I suspect that a lot of the people saying that sort of thing is impossible just haven't tried it. Most of my friend group uses Shadow for everything nowadays, and I can't see myself switching back to maintaining my own hardware.
FPS games like Skyrim work great, even latency-sensitive games which require quick reactions like Thumper do pretty well. I get lower latency / better image quality using Quest+VD than I do a standard 1080p stream on my Steam Link.....
I think that the VR video stream is already a 180 degree stereoscopic format helps with the latency; you're only ever looking at a subset of the stream so when you move your head around it's the same latency as local VR.
Only noticeable thing is if you move your head really quickly to over your shoulders it can take a few milliseconds for the footage to appear.
Also the open UDP and TCP to 0.0.0.0/0 in the security group made me cringe. At least set it to your current IP /32 and perhaps set a script that watches your public IP and updates the SG automatically when it changes.
AWS inbound traffic is free but persistent storage is not so I downloaded the entire game whenever I spun up the AWS instance, which probably happened 10+ times. I still wonder how much that cost Steam in terms out outbound traffic....
Tried it for gaming and it was a great experience.
Gaming only works if you are near their data centers though - afaik US and NL; got a high latency in Germany, but that's not the their fault.
You'll find 10$ referral codes online to try it for free.
Reasonable prices and works very smooth.
I don't think that's gonna be much fun. Especially not if you're used to playing on a powerful local machine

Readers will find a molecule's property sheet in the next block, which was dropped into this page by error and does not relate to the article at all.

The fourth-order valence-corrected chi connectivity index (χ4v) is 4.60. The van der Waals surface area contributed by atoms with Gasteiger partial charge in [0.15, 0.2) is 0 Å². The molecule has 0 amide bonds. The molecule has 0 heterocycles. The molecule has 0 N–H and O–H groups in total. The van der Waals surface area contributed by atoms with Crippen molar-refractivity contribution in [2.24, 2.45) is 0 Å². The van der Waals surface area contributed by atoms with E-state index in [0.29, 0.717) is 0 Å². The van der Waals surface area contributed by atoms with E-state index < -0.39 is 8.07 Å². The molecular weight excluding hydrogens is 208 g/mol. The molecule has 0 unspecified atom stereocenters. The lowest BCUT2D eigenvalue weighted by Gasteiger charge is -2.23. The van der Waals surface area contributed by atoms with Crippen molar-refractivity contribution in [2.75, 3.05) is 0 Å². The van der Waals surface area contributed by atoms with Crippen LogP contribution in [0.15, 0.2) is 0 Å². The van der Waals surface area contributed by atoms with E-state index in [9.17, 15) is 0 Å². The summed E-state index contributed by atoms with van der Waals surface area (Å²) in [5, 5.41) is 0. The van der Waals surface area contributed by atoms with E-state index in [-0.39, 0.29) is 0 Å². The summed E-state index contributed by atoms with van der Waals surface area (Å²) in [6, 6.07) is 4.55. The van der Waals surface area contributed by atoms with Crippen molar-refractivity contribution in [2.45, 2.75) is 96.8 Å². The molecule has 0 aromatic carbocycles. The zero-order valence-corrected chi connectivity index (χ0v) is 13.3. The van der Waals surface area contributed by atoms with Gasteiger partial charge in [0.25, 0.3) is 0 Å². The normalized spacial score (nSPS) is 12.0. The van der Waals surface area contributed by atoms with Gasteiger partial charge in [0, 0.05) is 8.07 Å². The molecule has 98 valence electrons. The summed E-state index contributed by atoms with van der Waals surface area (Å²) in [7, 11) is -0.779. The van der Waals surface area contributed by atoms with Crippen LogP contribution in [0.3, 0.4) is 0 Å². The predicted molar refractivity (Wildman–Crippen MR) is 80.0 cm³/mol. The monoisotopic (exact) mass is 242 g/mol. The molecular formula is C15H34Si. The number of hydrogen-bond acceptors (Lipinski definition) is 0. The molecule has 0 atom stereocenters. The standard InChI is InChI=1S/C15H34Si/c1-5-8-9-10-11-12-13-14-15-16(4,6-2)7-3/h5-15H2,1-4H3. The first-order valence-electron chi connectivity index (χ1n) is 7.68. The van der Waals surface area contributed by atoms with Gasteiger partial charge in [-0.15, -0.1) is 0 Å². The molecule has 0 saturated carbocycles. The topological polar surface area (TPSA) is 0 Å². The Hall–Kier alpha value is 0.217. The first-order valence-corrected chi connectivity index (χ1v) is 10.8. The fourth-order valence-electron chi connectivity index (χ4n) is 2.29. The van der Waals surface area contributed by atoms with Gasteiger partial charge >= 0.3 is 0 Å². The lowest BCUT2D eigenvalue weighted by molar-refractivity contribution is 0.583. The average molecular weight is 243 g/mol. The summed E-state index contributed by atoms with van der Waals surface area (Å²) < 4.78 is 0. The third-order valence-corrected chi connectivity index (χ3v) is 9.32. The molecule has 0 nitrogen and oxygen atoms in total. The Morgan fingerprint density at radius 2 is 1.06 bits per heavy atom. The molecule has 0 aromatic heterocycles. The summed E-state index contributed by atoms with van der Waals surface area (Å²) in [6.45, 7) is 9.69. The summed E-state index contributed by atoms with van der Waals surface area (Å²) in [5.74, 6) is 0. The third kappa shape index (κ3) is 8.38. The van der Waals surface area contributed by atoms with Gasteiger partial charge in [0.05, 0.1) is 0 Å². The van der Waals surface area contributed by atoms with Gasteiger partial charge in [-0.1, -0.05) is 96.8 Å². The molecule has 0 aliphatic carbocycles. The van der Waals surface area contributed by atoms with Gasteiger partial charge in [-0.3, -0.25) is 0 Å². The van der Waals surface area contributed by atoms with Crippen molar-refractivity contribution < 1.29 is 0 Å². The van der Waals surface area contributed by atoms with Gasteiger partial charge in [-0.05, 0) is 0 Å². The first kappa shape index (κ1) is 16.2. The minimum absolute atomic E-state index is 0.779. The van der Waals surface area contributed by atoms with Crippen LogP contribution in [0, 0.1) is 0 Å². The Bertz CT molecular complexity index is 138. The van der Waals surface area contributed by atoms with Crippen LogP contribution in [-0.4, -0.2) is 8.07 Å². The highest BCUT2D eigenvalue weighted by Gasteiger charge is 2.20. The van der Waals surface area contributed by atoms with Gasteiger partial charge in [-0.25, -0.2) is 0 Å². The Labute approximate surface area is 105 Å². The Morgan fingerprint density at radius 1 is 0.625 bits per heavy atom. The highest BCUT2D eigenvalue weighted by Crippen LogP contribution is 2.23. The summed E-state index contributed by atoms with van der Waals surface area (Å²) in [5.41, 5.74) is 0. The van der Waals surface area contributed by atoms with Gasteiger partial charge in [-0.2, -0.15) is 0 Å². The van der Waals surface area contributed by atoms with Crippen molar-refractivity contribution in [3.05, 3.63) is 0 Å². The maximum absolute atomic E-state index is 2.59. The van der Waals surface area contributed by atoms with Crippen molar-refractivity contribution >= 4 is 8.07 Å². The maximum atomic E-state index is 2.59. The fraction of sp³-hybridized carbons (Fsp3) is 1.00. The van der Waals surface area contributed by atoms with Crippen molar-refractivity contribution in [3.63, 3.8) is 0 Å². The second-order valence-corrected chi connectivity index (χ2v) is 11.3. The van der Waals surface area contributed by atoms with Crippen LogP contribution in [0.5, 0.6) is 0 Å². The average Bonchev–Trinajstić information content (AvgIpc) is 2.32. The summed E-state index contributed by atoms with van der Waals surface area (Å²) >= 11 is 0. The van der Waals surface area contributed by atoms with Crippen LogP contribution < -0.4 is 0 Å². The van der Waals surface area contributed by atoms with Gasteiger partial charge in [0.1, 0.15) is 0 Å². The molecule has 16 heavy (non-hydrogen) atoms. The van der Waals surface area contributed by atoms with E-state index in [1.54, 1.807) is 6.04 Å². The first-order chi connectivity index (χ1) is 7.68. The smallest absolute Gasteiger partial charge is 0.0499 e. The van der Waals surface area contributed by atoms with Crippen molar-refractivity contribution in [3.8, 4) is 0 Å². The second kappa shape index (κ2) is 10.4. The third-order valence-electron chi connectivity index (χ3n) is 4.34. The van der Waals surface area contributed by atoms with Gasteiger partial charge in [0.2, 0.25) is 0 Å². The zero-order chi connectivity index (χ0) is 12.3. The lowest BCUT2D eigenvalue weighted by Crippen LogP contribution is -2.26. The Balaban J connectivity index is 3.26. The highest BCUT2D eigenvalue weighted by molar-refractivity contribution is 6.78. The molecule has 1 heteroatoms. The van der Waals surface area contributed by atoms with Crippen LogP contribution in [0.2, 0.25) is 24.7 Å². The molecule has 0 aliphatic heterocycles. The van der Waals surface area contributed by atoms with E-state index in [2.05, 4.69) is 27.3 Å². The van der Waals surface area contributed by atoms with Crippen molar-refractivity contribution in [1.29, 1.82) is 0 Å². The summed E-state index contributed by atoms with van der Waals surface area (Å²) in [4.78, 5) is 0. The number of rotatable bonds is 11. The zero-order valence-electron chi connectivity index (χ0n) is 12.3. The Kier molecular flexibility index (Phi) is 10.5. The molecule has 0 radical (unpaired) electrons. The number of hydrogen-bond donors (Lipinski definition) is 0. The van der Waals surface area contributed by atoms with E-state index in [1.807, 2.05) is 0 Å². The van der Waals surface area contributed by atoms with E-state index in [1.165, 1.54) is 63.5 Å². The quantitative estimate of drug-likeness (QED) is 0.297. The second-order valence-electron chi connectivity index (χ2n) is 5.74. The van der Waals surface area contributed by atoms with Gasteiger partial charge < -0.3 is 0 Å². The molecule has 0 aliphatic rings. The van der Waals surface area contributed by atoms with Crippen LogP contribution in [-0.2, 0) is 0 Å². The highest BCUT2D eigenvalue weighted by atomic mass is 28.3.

It depends on the setup but encoding and decoding combined can be done in less than 7 ms (1 frame at 144 fps) on good hardware:
Last year on more modest hardware I would regularly see around 12 ms (1 frame at 83 fps).
Is basically the same implementation, I must say that keep the instance open const me a bunch of money in the end.
When not consuming media content this approach is better because the fine details look more crisp. In video the finer details are limited by a bitrate & key frame frequency.
Overall, i love the idea, but it was a huge pain and not worth my time.
I'm not an AWS user, but don't spot instances risk being shut down/paused/etc at any moment? It seems like a bad solution for remote gaming.
Based on that it's done before and didn't get that far ( Gaikai and OnLive ), but nobody seems to remember that.
OnLive was released when most internet connections were still crummy, and before HD capable
computers were embedded in TVs, smartphones and tablets. Despite all of that it still worked pretty well, but at that time I thought if I can run the game on my desktop why bother? Nowadays I don't have a gaming desktop capable of the newest games, so I think about it differently.
There is also a lot of gouvernement subsidies die electric cars and the range was not good.
There internet in those days was as good as it is now in Western countries.
We'll c, but I'll be happy to place an online money bet.
Reminder: IT is responsible for nearly 4% of CO2 emissions worldwide . Video streaming represents 60% of that .
In a nutshell, cloud gaming is like switching on an oven at full power with the door open. If a majority of people use that kind of solution, the catastrophic effects of global warming will be even worse.
The true problem is that we're not paying the real price of AWS and other cloud services. We're expecting our children to pay for the ecological impact.
All device electricity usage is another 20% (there’s no breakdown there, but most of the streaming device electricity goes to the screen, which you’d pay for with broadcast or dvd playback).
Video streaming servers should be relatively low energy vs. the other servers running in the data center.